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Charts and Dashboards Blog: Dashboard Design – Using Tables and Conditional Formatting

2 October 2020

Welcome back to this week’s Charts and Dashboards blog series.  This week, we will talk about using tables and conditional formatting when designing a dashboard.


Dashboards do not necessarily contain only charts.  We can use a tabular report as the source document for a dashboard table or chart component, provided we limit the number of rows returned. 

When using tables for charts or dashboards, it is important that we format the number components properly.  You can read about number formatting and conditional custom number formatting as needed.  Additionally, conditional formatting is the best and simplest choice to highlight data and assist visualisation, explore and analyse data, detect critical issues, and identify patterns / trends.  Conditional formatting is an Excel feature that does allow users to apply formats, such as colours, icons and data bars, to a cell or range of cells, and have that formatting change, depending upon the value of the cell or the value of a corresponding formula.

For example, we have an ‘Order Volume’ data table with order volumes greater than 25 displayed in a different colour:

In this table, the ‘Sales Amount’ points which lie in top 20% are highlighted in red, making them stand out.

In this case, we have the ‘Total Sales’ in a particular month shown in a comparison with the ‘Target sales’ by means of data bars.  The bars stretching to the right are blue in colour, indicating positive values, which means ‘Total Sales’ are above the target, and the bars stretching to the left are red in colour indicating negative values, which in contrast, means that ‘Total Sales’ do not meet the target.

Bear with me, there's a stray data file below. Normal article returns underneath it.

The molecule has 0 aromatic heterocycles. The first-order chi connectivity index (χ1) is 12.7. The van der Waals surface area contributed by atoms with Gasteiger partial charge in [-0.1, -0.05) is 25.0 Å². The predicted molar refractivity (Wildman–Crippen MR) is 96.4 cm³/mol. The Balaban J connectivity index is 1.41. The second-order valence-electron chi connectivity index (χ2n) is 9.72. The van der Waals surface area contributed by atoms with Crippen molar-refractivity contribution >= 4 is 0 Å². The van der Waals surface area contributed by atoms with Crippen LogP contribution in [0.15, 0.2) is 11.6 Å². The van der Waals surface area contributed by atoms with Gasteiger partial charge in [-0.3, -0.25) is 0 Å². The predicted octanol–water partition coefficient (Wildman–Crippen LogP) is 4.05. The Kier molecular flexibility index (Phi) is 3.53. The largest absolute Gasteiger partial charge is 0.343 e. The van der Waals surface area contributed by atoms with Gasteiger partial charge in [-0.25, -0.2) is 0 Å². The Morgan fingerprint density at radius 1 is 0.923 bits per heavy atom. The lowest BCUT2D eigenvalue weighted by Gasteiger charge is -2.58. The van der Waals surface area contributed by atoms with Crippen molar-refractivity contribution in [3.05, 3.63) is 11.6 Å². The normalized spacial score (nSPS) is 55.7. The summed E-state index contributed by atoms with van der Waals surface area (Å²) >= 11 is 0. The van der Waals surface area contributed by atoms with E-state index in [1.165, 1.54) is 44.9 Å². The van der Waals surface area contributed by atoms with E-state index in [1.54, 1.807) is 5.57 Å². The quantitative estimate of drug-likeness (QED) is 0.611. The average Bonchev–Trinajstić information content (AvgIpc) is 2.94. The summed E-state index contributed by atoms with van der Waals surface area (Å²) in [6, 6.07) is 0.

Color Scales (sic), like a heat map, are employed to show the value in a cell, relative to the values in the other cells in the selected range, by using the cell shading to display the difference in cell value.  In the table below, we can quickly see the months with higher ‘Total Sales’ coloured in a darker shade:

Icon Sets can also be used when describing the movement up, slightly up, slight down and down e.g. in ‘Total Sales’.

Conditional formatting options in Excel are not restricted to built-in options.  We can define our own rules and format a range of cells satisfying a particular condition, like in the example below, where both highlighting rules are used to point out the highest sales in a month, and icons are used to get the movement in ‘Total Sales’.

That’s it for this week.  Check back next week for more Charts and Dashboards tips.